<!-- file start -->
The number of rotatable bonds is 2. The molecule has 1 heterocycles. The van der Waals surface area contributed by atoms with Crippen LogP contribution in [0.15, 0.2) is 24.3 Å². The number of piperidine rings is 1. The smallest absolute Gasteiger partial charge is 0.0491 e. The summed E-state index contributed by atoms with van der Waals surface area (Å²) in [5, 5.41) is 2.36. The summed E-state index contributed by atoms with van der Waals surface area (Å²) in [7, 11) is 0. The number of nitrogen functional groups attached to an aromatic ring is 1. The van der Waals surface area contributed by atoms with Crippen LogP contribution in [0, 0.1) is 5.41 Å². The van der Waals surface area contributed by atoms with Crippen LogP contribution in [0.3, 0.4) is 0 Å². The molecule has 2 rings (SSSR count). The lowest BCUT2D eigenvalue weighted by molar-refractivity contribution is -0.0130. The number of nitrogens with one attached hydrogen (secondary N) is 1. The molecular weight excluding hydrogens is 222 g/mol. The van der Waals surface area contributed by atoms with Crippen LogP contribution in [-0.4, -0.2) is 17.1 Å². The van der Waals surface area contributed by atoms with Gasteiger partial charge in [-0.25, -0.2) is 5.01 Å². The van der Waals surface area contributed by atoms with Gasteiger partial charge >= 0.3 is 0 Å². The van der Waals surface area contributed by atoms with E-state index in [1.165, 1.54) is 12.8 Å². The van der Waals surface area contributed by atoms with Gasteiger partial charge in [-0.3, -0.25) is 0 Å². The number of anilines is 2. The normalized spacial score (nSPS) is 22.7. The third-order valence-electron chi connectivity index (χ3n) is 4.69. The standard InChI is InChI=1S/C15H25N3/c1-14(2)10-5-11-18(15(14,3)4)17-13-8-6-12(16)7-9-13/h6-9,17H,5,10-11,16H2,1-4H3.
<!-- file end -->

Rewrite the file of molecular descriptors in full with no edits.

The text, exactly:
The number of rotatable bonds is 2. The molecule has 1 heterocycles. The van der Waals surface area contributed by atoms with Crippen LogP contribution in [0.15, 0.2) is 24.3 Å². The number of piperidine rings is 1. The smallest absolute Gasteiger partial charge is 0.0491 e. The summed E-state index contributed by atoms with van der Waals surface area (Å²) in [5, 5.41) is 2.36. The summed E-state index contributed by atoms with van der Waals surface area (Å²) in [7, 11) is 0. The number of nitrogen functional groups attached to an aromatic ring is 1. The van der Waals surface area contributed by atoms with Crippen LogP contribution in [0, 0.1) is 5.41 Å². The van der Waals surface area contributed by atoms with Crippen LogP contribution in [0.3, 0.4) is 0 Å². The molecule has 2 rings (SSSR count). The lowest BCUT2D eigenvalue weighted by molar-refractivity contribution is -0.0130. The number of nitrogens with one attached hydrogen (secondary N) is 1. The molecular weight excluding hydrogens is 222 g/mol. The van der Waals surface area contributed by atoms with Crippen LogP contribution in [-0.4, -0.2) is 17.1 Å². The van der Waals surface area contributed by atoms with Gasteiger partial charge in [-0.25, -0.2) is 5.01 Å². The van der Waals surface area contributed by atoms with Gasteiger partial charge >= 0.3 is 0 Å². The van der Waals surface area contributed by atoms with E-state index in [1.165, 1.54) is 12.8 Å². The van der Waals surface area contributed by atoms with Gasteiger partial charge in [-0.3, -0.25) is 0 Å². The number of anilines is 2. The normalized spacial score (nSPS) is 22.7. The third-order valence-electron chi connectivity index (χ3n) is 4.69. The standard InChI is InChI=1S/C15H25N3/c1-14(2)10-5-11-18(15(14,3)4)17-13-8-6-12(16)7-9-13/h6-9,17H,5,10-11,16H2,1-4H3.